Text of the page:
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Editor's Note
A short letter this week as we prepare for the holidays as well as our Winter issue, which goes to press before New Year's. Featured are a lengthy article on the importance and art of trailer cutting, a comprehensive look back at the distribution strategies of last year's Sundance films, and several great interviews in which filmmakers reveal their own origin stories - how they became feature filmmakers. If you'd like to receive this issue, which comes out mid-January, you still have time to subscribe.

And, if you didn't know, we're in the final days of our annual holiday subscription sale. The response has been fantastic, and thanks to everyone who has already bought or renewed their subscriptions this month. In addition to 40% off our print and digital subscriptions, we have a number of great bonus prizes that will be awarded to randomly selected new and returning subscribers. These include an Oscilloscope Circle of Trust set of DVDs, a signed Melancholia poster by Lars von Trier, filmmaking books from Focal Press, and bundles of DVDs from Focus Features, among others. The sale ends on Christmas Day, and I hope this year you'll consider buying or giving Filmmaker to a friend. You'll not only receive what we believe is great content but you'll also be supporting us across all of our platforms, because subscription revenue is part of what keeps Filmmaker Magazine alive on the web as well.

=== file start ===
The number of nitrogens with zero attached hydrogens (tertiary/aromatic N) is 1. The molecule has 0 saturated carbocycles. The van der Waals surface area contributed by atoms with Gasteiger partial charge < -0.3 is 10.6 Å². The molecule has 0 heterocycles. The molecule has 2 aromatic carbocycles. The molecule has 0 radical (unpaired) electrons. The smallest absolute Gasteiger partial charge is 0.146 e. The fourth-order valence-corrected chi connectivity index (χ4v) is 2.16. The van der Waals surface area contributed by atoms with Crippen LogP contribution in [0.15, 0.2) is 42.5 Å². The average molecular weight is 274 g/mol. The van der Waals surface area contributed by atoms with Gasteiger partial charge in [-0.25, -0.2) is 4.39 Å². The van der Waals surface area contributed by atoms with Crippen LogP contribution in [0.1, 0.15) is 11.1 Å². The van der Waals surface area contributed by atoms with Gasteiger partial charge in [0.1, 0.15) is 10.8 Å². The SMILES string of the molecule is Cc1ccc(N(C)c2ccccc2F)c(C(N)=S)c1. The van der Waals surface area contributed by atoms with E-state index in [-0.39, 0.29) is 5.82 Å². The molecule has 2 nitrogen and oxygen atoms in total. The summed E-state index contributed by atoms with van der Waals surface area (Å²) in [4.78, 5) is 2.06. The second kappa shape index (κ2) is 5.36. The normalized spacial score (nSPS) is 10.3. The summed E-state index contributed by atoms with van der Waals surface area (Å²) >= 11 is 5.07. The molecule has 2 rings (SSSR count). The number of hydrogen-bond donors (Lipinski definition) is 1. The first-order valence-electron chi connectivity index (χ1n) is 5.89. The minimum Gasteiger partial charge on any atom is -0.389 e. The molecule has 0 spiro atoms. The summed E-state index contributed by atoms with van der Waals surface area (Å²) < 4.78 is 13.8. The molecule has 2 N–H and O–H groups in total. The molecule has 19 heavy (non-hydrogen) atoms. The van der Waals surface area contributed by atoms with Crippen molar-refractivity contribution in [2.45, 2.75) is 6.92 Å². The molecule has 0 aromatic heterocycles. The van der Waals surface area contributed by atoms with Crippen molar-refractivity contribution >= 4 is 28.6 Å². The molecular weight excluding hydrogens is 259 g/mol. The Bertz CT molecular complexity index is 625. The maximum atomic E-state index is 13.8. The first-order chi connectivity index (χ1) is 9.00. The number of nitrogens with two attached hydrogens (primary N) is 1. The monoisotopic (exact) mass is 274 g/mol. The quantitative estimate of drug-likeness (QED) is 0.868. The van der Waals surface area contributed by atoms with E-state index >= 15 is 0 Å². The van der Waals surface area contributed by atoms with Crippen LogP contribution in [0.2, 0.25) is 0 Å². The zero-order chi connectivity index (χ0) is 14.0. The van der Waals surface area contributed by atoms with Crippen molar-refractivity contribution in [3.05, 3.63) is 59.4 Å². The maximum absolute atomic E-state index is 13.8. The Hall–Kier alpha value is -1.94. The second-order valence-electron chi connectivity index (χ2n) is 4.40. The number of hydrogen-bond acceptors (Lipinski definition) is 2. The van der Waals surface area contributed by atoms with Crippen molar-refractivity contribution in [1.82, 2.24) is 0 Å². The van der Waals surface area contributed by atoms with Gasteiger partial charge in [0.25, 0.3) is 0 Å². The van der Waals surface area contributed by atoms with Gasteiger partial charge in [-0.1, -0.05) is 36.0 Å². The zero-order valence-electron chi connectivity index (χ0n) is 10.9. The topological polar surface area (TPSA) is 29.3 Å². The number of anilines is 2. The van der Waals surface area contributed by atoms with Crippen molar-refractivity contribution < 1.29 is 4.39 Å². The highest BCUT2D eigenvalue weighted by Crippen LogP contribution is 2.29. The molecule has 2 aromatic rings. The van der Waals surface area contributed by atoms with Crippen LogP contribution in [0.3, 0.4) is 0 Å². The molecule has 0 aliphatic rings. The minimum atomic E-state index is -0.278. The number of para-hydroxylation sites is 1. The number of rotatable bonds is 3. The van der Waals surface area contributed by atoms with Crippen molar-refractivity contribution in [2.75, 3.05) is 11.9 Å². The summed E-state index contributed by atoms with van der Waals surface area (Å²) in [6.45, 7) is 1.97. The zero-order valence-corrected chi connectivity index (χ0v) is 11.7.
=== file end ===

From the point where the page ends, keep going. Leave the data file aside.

Finally, I'd like to wish everyone happy holidays and to thank you all for your readership and support this year. I spent a lot of time in 2011 building up the web side of Filmmaker, and when I look at the home screen today, I'm genuinely happy with the diversity of content I see. I've tried to find original writers, avoid obvious link-bait posts and not get too trapped in the echo chamber of the blogosphere. If you haven't visited Filmmaker Magazine online recently, please check us out and see not only interviews and posts on new films and directors but also pieces on technology, cinematography, music, and television as well as expanded festival coverage. We'll continue to grow next year with some exciting new additions to the site, but for now I'll thank both you as well as our online writers for being part of Filmmaker in 2011.